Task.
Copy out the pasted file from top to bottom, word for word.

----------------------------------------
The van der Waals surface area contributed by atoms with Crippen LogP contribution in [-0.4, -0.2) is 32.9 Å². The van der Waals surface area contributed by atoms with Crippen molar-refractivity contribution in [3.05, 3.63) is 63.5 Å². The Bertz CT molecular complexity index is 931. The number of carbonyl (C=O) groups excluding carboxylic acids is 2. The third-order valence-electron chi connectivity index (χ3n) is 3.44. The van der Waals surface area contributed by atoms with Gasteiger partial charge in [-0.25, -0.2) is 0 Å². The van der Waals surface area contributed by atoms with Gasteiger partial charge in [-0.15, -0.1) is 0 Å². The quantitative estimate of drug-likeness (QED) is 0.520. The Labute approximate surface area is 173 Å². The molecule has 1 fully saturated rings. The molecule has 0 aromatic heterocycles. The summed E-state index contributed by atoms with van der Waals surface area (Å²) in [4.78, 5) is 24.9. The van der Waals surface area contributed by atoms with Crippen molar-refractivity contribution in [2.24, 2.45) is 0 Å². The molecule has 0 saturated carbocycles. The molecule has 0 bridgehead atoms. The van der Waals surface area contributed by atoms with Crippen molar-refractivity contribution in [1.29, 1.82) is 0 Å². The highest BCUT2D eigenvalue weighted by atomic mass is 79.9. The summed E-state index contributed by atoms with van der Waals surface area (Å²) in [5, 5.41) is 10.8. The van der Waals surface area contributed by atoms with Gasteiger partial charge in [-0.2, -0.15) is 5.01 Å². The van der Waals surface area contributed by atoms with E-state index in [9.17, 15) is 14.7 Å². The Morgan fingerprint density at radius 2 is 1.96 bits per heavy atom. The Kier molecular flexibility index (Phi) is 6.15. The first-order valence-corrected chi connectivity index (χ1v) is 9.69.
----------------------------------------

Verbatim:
The van der Waals surface area contributed by atoms with Crippen LogP contribution in [-0.4, -0.2) is 32.9 Å². The van der Waals surface area contributed by atoms with Crippen molar-refractivity contribution in [3.05, 3.63) is 63.5 Å². The Bertz CT molecular complexity index is 931. The number of carbonyl (C=O) groups excluding carboxylic acids is 2. The third-order valence-electron chi connectivity index (χ3n) is 3.44. The van der Waals surface area contributed by atoms with Gasteiger partial charge in [-0.25, -0.2) is 0 Å². The van der Waals surface area contributed by atoms with Gasteiger partial charge in [-0.15, -0.1) is 0 Å². The quantitative estimate of drug-likeness (QED) is 0.520. The Labute approximate surface area is 173 Å². The molecule has 1 fully saturated rings. The molecule has 0 aromatic heterocycles. The summed E-state index contributed by atoms with van der Waals surface area (Å²) in [4.78, 5) is 24.9. The van der Waals surface area contributed by atoms with Crippen molar-refractivity contribution in [2.24, 2.45) is 0 Å². The molecule has 0 saturated carbocycles. The molecule has 0 bridgehead atoms. The van der Waals surface area contributed by atoms with Crippen molar-refractivity contribution in [1.29, 1.82) is 0 Å². The highest BCUT2D eigenvalue weighted by atomic mass is 79.9. The summed E-state index contributed by atoms with van der Waals surface area (Å²) in [5, 5.41) is 10.8. The van der Waals surface area contributed by atoms with Gasteiger partial charge in [-0.2, -0.15) is 5.01 Å². The van der Waals surface area contributed by atoms with E-state index in [9.17, 15) is 14.7 Å². The Morgan fingerprint density at radius 2 is 1.96 bits per heavy atom. The Kier molecular flexibility index (Phi) is 6.15. The first-order valence-corrected chi connectivity index (χ1v) is 9.69.